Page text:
It would be nice if the author could have listed some reasons to contradict the theses of the two book authors instead of vague generalities. It's difficult to make fun of "Inequality is as bad as Occupy Wall Street says it is. Political polarization is as bad as No Labels ... say it is" when the data shows that indeed inequality is enormous and rapidly getting worse and when the data show that religious style morality has taken over the right wing and that they absolutely refuse to give in on anything preferring to bite off their noses to spite their faces rather than budge on any of their multitude of moral issues.

    While the author is trying to give us hope for the future, the fact that he fails so badly only adds to the despair and to the certainty that things will continue to get worse.

  • cwolf on April 02, 2012 3:10 PM:

    I think we have reached the point where the only thing that may stop the inevitable end of humanity is the abandonment or collapse of industrialization, whichever inevitably, comes first. But with over 400 nukes that need to be decommissioned before that can happen, it must be timed perfectly.

    The "smart" people already know that we are nearing and may have already hit any of a number of "tipping points"; any one of which can make human life, if not most mammalian life, impossible or almost impossible.

    Some of the "solutions" to the problems are ridiculous. A proposal to dump atomized sulfur compounds in the stratosphere to bounce sunlight back into space sounds like a Marvel Comic book plan. Such an idea would do wonders for the oceans which already increasingly resemble battery acid. Don't even get me started on Tundra Fires... but I believe they have a glowing future. http://tinyurl.com/76j3r2a

    More "growth" seems to be THE answer to everything. but what that means in the US and most of the world is more fossil fuel gathering, more mining, more logging, more trawling, more nuclear materials refining, more pollution, less drinkable water, less breathable air, less usable land... more wars over all the above.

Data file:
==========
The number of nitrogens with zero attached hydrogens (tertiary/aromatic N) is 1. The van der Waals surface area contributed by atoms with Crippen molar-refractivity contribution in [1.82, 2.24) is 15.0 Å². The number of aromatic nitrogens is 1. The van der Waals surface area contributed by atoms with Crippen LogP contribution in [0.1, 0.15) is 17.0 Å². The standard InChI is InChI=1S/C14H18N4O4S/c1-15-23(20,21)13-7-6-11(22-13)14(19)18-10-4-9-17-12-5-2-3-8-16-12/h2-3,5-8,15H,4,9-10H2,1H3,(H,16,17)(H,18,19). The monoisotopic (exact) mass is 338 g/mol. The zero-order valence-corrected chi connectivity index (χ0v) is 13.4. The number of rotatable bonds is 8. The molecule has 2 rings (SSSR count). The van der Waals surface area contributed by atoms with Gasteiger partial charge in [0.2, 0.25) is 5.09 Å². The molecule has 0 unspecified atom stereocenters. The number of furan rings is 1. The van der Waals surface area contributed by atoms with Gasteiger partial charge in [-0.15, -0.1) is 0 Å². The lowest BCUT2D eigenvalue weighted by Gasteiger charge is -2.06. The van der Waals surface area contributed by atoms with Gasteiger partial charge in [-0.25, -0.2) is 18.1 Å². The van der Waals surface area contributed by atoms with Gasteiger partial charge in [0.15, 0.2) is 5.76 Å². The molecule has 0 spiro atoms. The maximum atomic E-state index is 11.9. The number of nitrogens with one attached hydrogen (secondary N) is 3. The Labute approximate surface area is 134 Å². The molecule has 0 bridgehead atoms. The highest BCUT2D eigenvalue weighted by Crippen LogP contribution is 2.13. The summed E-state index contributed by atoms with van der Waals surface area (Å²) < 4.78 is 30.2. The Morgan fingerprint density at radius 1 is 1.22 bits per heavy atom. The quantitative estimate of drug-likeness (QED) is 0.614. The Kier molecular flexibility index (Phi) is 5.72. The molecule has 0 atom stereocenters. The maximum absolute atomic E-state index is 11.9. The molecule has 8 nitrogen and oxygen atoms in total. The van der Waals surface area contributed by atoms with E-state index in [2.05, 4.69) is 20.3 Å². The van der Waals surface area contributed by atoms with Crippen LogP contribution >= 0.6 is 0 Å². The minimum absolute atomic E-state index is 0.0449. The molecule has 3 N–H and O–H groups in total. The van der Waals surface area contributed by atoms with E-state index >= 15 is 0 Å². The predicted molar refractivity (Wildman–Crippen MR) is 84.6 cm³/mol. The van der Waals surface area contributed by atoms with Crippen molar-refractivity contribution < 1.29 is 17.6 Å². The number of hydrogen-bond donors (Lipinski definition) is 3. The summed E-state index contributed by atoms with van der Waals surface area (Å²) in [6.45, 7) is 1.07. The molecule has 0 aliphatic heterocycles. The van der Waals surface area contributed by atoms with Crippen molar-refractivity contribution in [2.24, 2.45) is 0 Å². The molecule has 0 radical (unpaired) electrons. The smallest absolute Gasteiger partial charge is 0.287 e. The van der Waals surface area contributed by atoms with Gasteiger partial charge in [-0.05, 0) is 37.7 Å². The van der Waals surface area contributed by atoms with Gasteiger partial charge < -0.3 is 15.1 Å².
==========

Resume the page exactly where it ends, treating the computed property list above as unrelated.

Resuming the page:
In a short while no one will be alive who can read the danger signs that would warn them off exclusion zones like Fukushima, Chernobyl and the inevitable coming additions to these inevitably overlapping zones of radioactive wasteland.

    No combination of scientific parlor tricks is going to stop the cancer from spreading.

    I believe, in a word, that "Growth" is the not a solution, it is rather THE problem. It's like a cancer and no combination of scientific parlor tricks is going to stop it from spreading... except the death of industry as we know it.

    Of course this all is just speculation, but it would be irresponsible of me not to.

    Maybe R. Malthus was right.

  • Morgan on April 11, 2013 1:21 AM:

    "But what if the austerity assumption is incorrect? What if America’s fiscal situation is difficult but not intractable? What if...in short, the extraordinary depth of our current problems is driven in large part by cyclical factors that are likely to improve?"

    And what if the Cubs win the World Series and the Moon IS made of green cheese?

    It's about the economics. When a technology advances to a point where it's economically feasible to go mainstream, it does. It doesn't matter if it's internal combustion engines fueling explosive growth in manufacturing and fossil fuels production or microchips creating a booming economy in personal data retention and targeted marketing or ship building and sailing technology opening new hemispheres to colonization and exploitation.

    These economic factors drive societies, cultures, and history. And right now tele-technological globalism is the economic engine driving all the changes we see. Some good (ecological awareness) and some not (loss of privacy) . It's a smaller world with more intense competition and a VERY unequal playing field. Transnational corporations in every field from agri-business to financial sectors influencing governments to rewrite tax codes and leverage labor.

    All forcing societal changes that ask schools to be babysitters because one parent households can't keep up; and financial institutions to increase the quarterly profits at the cost of sound public and fiscal policy. Meanwhile the 1st World is economically exploiting the 3rd World - exporting 'crisis capitalism' and arms & munitions...while trying to militarily maintain a hammerlock on oil supplies; all the while simultaneously moving to a more socialist state style safety net (trying to forestall the inevitable democratic decay caused by a dwindling middle-class) .

    The OP is right. The current global economic paradigm of perpetual growth cannot be sustained without a NEW technology. One cleaner than fossil fuels but with at least as much energy output. Cold fusion or Z point energy are the only possibilities that come to mind and both are decades to centuries away.

    So a MAJOR shakeup will occur. Just when and how? And what happens after? One thing is certain, the American Century is over.